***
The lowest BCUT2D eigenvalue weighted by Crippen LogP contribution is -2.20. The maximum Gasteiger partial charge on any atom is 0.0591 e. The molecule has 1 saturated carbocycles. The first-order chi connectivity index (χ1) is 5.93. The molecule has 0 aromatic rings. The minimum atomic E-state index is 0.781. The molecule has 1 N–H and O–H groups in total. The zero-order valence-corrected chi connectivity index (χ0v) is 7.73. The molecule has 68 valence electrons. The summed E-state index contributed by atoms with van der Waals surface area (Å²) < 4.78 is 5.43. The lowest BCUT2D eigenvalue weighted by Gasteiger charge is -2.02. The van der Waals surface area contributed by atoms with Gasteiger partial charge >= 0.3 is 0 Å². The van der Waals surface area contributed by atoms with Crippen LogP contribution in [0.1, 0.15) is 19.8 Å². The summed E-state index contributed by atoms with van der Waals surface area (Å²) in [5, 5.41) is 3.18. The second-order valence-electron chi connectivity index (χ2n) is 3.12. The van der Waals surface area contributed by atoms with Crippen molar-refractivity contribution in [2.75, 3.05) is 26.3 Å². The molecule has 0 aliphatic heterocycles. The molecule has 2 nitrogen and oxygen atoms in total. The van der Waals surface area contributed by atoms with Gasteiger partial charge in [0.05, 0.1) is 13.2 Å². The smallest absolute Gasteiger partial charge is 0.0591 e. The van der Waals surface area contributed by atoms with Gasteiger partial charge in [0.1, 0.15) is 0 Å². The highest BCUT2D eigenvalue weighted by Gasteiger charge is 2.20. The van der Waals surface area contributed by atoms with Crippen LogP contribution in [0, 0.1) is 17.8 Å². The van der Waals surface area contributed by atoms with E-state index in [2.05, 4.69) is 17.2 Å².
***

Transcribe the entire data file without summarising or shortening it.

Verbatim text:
The lowest BCUT2D eigenvalue weighted by Crippen LogP contribution is -2.20. The maximum Gasteiger partial charge on any atom is 0.0591 e. The molecule has 1 saturated carbocycles. The first-order chi connectivity index (χ1) is 5.93. The molecule has 0 aromatic rings. The minimum atomic E-state index is 0.781. The molecule has 1 N–H and O–H groups in total. The zero-order valence-corrected chi connectivity index (χ0v) is 7.73. The molecule has 68 valence electrons. The summed E-state index contributed by atoms with van der Waals surface area (Å²) < 4.78 is 5.43. The lowest BCUT2D eigenvalue weighted by Gasteiger charge is -2.02. The van der Waals surface area contributed by atoms with Gasteiger partial charge >= 0.3 is 0 Å². The van der Waals surface area contributed by atoms with Crippen LogP contribution in [0.1, 0.15) is 19.8 Å². The summed E-state index contributed by atoms with van der Waals surface area (Å²) in [5, 5.41) is 3.18. The second-order valence-electron chi connectivity index (χ2n) is 3.12. The van der Waals surface area contributed by atoms with Crippen molar-refractivity contribution in [2.75, 3.05) is 26.3 Å². The molecule has 0 aliphatic heterocycles. The molecule has 2 nitrogen and oxygen atoms in total. The van der Waals surface area contributed by atoms with Gasteiger partial charge in [0.05, 0.1) is 13.2 Å². The smallest absolute Gasteiger partial charge is 0.0591 e. The van der Waals surface area contributed by atoms with Gasteiger partial charge in [0.1, 0.15) is 0 Å². The highest BCUT2D eigenvalue weighted by Gasteiger charge is 2.20. The van der Waals surface area contributed by atoms with Crippen LogP contribution in [0, 0.1) is 17.8 Å². The van der Waals surface area contributed by atoms with E-state index in [2.05, 4.69) is 17.2 Å².